In the qualifying campaign for the previous FIFA World Cup™, the speedy side from the football-mad land of Thailand lost to their main Group 5 rivals, the United Arab Emirates and Korea DPR, leaving them with a mountain to climb, and an abortive Asian Cup campaign in China offered the wayward side no respite.
The Thais, who reached the final group of qualifying for the 2002 FIFA World Cup, were particularly humiliated by two back-to-back 4-1 defeats against the Koreans, who eventually won the group over much-fancied UAE. Three losses and a goal difference of -8 in the 2004 Asian Cup further continued the downward spiral.
Having dominated the South East Asian stage for many years, lifting the ASEAN Football Federation Championship trophy three times and winning SEA Games gold an incredible twelve times, the team under Chanvit Phalajivin were keen to throw away their tag as the continent's whipping boys.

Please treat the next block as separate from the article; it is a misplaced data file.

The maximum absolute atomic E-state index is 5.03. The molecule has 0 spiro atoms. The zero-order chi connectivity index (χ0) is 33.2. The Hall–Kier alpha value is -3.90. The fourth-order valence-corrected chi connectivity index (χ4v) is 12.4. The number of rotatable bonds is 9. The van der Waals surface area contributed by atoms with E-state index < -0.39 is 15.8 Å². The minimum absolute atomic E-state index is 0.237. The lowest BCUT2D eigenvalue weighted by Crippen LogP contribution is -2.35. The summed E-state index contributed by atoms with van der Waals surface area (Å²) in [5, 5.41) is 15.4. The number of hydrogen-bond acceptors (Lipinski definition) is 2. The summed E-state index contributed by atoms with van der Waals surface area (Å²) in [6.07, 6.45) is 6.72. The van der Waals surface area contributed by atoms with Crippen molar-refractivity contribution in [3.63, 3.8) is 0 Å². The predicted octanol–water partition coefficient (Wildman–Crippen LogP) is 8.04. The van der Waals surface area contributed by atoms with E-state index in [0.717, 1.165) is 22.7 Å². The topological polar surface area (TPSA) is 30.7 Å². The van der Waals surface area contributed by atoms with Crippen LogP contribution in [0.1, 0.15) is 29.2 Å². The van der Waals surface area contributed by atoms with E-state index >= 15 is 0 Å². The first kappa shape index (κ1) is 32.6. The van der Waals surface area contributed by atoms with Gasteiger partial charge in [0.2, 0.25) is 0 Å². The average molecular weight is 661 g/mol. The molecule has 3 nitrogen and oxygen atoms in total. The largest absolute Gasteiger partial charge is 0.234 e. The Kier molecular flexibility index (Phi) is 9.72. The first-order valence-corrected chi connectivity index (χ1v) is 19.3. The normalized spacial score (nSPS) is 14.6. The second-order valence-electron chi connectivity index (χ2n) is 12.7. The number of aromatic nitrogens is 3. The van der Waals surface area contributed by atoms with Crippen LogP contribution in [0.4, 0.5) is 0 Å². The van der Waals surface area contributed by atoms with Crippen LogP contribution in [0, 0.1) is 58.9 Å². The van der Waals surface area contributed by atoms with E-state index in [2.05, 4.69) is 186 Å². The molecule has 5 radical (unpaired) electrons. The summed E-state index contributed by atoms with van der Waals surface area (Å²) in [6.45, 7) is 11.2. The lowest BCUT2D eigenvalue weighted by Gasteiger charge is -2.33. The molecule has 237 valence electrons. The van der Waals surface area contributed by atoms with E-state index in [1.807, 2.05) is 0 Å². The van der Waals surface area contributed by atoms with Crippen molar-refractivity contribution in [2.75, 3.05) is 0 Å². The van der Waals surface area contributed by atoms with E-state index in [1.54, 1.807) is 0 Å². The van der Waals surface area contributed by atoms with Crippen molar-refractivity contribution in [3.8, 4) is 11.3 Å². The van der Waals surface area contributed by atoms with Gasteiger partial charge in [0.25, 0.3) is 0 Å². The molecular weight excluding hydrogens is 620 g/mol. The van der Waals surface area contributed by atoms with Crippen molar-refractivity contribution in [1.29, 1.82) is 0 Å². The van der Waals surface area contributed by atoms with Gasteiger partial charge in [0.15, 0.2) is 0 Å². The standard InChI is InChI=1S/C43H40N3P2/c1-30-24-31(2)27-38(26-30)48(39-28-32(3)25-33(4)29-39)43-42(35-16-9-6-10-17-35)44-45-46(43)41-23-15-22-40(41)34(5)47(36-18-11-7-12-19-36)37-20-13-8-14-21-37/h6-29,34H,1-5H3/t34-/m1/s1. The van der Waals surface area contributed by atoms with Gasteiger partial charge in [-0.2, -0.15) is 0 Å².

They proved they could be more than capable of pulling off surprises against Asia's big boys when they stunned China 1-0 in the build-up to the 2007 AFC Asian Cup. In the opening game in the continent's showpiece event, they bravely held eventual champions Iraq to a 1-1 draw, before defeating Oman 2-0. However, needing just a point against Australia to progress to the last eight in the decisive last group match, they were thrashed 4-0 and the Socceroos advanced at their expense.
From there, the Thais went on to impress by storming into Asia's third round of qualifying for South Africa 2010, romping past Macau by an incredible 13-2 aggregate in the opening round before dispatching Yemen in the second.
That, however, proved to be their last major impact in the campaign. Pitted against the likes of Japan, Bahrain and Oman, Chanvit Phalajivin's charges fell short and lost five of their six games, results which cost both his job and the team's spot in the next round. In July of 2008, former Sunderland and Manchester City coach Peter Reid was named as Phalajivin's replacement.